BLR  Vol.10 No.1 , March 2019
Strengthening Integrity & Preventing Corruption in the Judiciary in Kenya
ABSTRACT
This study sought to underscore the central role of morals and ethics in reducing judicial corruption. The paper proceeded to study the concepts of integrity and corruption. Subsequently, the paper studied Kenya’s development and current law on integrity, public service and corruption and possible areas for reform. The study found out that despite near-adequate legislations, Kenya’s jurisprudence depicts a state of despair, lack of good will and numerous constraints in the anti-corruption process: many of the cases prosecuted in court have either been terminated by the courts or have not succeeded as a result of lack of political good will and political interference. The paper concluded that corruption is not only a legal issue but also a moral one—that is why major solutions to taming judicial corruption have flopped as a result of the linear approach to offering solutions. The paper found out that in order to offer formidable solutions to corruption in the judiciary, the legislative and policy approaches ought to be structured and conceptualized in a more realistic and feasible manner to that of ordinary obligations and offences. As a central point of interest, premium must be attached to integrity, as a moral concern, in order to offer sustainable solution to corruption in the judiciary.

1. Introduction, Scope, Concept, the Law and the Current Judicial Environment

1.1. Introduction

In 1973, Charles R. Ashman wrote a book titled: The Finest Judges Money Can Buy: And Other Forms of Judicial Pollution.1 In this book, Charles recounted that the American justice was choking of judicial pollution. He further documented court cases as proof that corruption trends were no longer a question of occasional corruption, but a decided pattern of chronic bribery, conflict of interest, profound abuse of office, infamous sexual perversions, loathsome nepotism and pernicious payoffs.2 As a result of this tendency, the author was of the view that the American public could no longer retain an attitude of vacant apathy as incorrigible corruption was bound to destroy the effectiveness of the American system of justice.3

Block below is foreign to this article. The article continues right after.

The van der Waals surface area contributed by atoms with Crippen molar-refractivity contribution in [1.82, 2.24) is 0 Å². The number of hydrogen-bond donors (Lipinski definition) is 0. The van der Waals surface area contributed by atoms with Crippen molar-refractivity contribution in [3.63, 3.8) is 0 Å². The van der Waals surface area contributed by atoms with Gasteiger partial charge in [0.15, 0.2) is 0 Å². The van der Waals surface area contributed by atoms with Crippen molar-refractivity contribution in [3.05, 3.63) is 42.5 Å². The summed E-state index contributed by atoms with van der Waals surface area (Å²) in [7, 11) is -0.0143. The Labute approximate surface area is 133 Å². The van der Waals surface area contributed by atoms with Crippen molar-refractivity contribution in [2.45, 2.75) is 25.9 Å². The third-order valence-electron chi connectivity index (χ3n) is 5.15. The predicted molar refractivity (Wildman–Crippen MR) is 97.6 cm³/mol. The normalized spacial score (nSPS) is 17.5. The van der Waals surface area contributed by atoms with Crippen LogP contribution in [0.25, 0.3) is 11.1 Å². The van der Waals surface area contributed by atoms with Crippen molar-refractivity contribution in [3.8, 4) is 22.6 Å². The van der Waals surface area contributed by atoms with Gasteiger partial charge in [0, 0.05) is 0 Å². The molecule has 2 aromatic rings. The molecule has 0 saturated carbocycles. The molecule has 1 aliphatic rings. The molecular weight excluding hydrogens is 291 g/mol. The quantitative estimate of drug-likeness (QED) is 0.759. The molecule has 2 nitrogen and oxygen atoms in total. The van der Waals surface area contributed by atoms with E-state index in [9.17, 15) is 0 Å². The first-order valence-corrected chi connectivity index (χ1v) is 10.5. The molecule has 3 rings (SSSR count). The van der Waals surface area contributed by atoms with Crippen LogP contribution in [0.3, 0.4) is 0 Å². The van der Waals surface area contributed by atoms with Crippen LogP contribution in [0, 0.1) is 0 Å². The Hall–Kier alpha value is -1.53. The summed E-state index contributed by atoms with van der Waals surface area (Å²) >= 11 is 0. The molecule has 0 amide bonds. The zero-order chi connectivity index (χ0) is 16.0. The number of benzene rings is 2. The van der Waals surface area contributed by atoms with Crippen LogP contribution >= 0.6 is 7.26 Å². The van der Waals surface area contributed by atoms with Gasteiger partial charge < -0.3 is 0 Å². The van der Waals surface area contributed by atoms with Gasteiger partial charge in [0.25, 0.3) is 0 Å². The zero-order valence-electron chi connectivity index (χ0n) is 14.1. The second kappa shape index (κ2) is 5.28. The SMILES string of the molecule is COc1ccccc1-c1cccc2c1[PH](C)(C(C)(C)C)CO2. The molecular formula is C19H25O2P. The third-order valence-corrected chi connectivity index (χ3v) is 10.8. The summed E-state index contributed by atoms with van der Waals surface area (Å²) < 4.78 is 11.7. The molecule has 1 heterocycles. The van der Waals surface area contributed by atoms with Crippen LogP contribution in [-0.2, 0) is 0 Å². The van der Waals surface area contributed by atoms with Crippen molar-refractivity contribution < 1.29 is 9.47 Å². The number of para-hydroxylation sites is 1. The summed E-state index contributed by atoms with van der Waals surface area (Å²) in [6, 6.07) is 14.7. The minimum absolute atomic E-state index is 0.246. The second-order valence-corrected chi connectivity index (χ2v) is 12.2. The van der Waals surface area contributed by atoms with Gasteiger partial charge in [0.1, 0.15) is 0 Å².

In England, Sir Francis Bacon is quoted to have said the following “Judicial corruption and fraud are prevalent in the judicial system.4 I usually accept bribes from both sides so that tainted money can never influence my decision.” (Bacon & Montagu, 1859) 5 In Kenya, Justice Mutava in Republic v Attorney General & 3 others Ex-parte Kamlesh Mansukhlal Damji Pattni6 reiterated the sentiments of Chief Justice Willy Mutunga who stated that “we count our losses, drop the corruption cases and stop throwing good money after bad. KACC should initiate public discussions and seek national consensus.”7

From the above sentiments, it’s evident that judiciaries over the world have experienced episodes of corruption. As will be proved herein, these episodes range from small scale to massive. What’s of interest is―in the words of Charles R. Ashman, “No judge is outrageously corrupt by himself. For every judge that money can buy there must be buyers and brokers. Most of the judicial corrupters are relatives of judges, practicing lawyers or their predatory intermediaries.”8 He further asserts that “in this country (America), we believe, or at least claim to believe, in equality before the law. But those who have the money or the contacts, or both, exert a judicial pressure that eliminates equality and promotes a double standard of justice. For there are those who stand before the bar relying only on their lawyers and their hopes. And there are those whose cases are more clandestinely and hurriedly resolved by a fix.”9

These concerns point to the facts that: judicial corruption is real; the corruption process has certain dominant players. Charles R. Ashman further asserts that: “those who claim there is no Mafia in this country are either disastrously ignorant or members in good standing. Organized crime cannot function without ‘organized justice.’”10 Charles believes that judicial corruption sprouts and thrives in a “corruption fertile judiciary” (Ashman, 1973) .11

However, this proposition of corruption only thriving in a “corruptible environment” is not entirely correct. Seymour R. Thaler, a New York Supreme Court Justice-Elect was convicted March 23, 1972 of judicial corruption. When asked about what motivated him to engage in corruption, he said “I have no excuse. I was just greedy” (Tolchin, & Tolchin, 2015) .12 According to William H. Rehnquist, informed by experience, “if a presumption is made that a judge will always seize every opportunity presented to him to be corrupt, no canon of ethics or statute regarding disqualification can save our judicial system” (Rehnquist, 1973) .13 What this implies is that: judicial corruption or lack of it may be a result of either―corruptibility of the judiciary (low remuneration, corruptible processes, and non-transparent recruitment process) and personal judge ethics among others.